Buddhas on Death Row brings to light a profound journey unfolding in the darkest of places. It is a testament to the power of art, inner cultivation, and friendship.
This project was born out of correspondence traveling between the United States and Finland. The pen friends: Moyo and Maria.
At the age of 18, Moyo killed two people. He was sentenced to death and for the past seventeen years, he has been held in solitary confinement on Death Row. There, in his own words, he is working to “polish his soul, clean stains from his heart, and open windows of his mind.”
Locked inside a cell smaller than a parking spot, Moyo began a quest of self-discovery. In an effort to reclaim his own narrative, he became an avid reader, delving into books on black history, art, the justice system, psychology, spiritual traditions, fiction and more. He began making art as a means to explore his own experiences and emotions. Deprived of nearly every form of social interaction, he began to communicate with people in the outside world through letters. Once, from a neighboring cage in the recreation yard, a fellow inmate introduced Moyo to yoga and meditation. In the years that followed, Moyo committed himself to a regular practice.
At the age of 18, Maria graduated from high school. In the years since, she has earned a degree, pursued passions in writing and photography, and lived and worked on four continents. Like Moyo, she too has sought to connect with people across the world, and has been enriched by a multitude of perspectives and countless acts of kindness along the way.
In May 2014, Maria wrote her first letter to Moyo, inspired by a prison pen pals initiative. Though living vastly different lives on the surface, they swiftly found common ground for friendship. In this era of instant messages, their slow mail criss-crossed the Atlantic in the form of letters, postcards, photographs, poetry and artwork, taking up to two weeks one-way.
This project emerged out of that exchange.
Buddhas on Death Row is titled in the spirit of Moyo’s body of work: a series of Buddha portraits with accompanying reflections on suffering and happiness, conflict and peace, impermanence and eternity, ignorance and awareness.
In the turbulence and hostility of prison, Moyo anchors himself in the Buddha's teachings. He now uses his cell as a meditation cell but remains keenly aware of the inhumane conditions of solitary confinement – conditions that international human rights and civil liberties groups widely denounce as torture.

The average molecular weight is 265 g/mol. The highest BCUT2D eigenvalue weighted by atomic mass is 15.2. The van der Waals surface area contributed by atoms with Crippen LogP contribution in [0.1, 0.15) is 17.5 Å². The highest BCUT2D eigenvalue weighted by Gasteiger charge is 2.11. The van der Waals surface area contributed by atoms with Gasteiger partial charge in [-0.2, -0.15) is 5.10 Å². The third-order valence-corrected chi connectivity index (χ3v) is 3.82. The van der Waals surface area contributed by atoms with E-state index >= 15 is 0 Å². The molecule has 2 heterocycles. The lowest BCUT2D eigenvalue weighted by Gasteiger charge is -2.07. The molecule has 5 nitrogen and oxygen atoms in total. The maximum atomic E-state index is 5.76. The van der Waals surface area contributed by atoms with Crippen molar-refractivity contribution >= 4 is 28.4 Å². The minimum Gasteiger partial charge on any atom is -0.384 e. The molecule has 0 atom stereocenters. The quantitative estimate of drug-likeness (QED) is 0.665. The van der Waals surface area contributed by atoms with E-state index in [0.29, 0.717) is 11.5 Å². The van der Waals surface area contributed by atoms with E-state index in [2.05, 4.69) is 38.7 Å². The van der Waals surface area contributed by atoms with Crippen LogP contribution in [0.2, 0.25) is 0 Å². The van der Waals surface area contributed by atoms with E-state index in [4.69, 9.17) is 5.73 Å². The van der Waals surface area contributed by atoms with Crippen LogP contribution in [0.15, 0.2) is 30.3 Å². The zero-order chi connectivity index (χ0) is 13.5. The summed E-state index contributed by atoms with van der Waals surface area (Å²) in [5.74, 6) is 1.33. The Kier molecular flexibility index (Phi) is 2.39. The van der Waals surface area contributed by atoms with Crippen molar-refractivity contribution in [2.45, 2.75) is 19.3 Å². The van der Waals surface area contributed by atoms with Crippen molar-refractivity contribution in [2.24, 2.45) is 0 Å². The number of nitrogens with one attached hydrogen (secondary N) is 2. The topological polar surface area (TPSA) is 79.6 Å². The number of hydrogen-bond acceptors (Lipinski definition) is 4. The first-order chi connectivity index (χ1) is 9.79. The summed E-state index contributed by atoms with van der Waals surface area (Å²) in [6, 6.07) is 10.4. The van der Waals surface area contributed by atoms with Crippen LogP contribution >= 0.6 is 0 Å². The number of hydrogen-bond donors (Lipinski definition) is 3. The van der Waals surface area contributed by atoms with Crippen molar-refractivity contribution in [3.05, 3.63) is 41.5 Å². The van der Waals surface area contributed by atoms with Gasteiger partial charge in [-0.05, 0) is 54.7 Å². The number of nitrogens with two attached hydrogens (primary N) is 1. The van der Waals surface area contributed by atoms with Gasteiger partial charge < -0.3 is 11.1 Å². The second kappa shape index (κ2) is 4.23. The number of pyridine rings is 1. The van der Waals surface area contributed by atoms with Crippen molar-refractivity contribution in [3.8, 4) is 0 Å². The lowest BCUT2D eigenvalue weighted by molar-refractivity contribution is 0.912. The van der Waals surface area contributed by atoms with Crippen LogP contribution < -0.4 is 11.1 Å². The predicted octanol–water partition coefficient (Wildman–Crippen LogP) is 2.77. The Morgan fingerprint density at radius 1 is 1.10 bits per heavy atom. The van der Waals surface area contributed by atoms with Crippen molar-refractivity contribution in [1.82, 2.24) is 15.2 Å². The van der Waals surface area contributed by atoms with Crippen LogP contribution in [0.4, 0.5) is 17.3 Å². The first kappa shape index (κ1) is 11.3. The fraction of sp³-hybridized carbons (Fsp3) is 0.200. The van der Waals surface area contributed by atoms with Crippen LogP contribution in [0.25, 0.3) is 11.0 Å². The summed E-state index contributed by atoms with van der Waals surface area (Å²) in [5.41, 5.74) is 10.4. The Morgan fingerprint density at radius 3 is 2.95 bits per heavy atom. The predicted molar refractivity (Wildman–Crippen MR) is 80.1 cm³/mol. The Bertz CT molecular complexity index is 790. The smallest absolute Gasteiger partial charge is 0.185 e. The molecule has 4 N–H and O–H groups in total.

This project does not disregard violent crimes nor diminish the loss of life and the immeasurable pain to victims and their loved ones. For Moyo, his journey of self-discovery has led him to understand the hurt he has caused.
“In my first years of prison, I didn’t think much of my actions. I was simply mad that I was being taken advantage of by the system because I didn’t have the money to present adequate defense,” Moyo describes.
“I now also realize that my actions hurt a lot of people. And I have begun feeling this hurt right along with my own. It’s become my own... I have committed some grave acts and I will never be able to undo them. Yet the very least I can do is to improve myself.”
Buddhas on Death Row seeks to inspire reflection and conversation. It aims to enrich our perception of human suffering and healing, to contribute to our understanding of the pressing need to reform our justice systems, and to illuminate our individual and collective potential for transformation.
Many heads, hearts and hands have come together to make Buddhas on Death Row happen, online and in the physical exhibits in Helsinki, Ann Arbor, Peaks Island in Maine and Buddhafield UK. A heartfelt thank-you to family and friends on both sides of the Atlantic, for your generous gifts of time, expertise, resources, insight, inspiration, and spirit of service. Without you, this would not have been possible.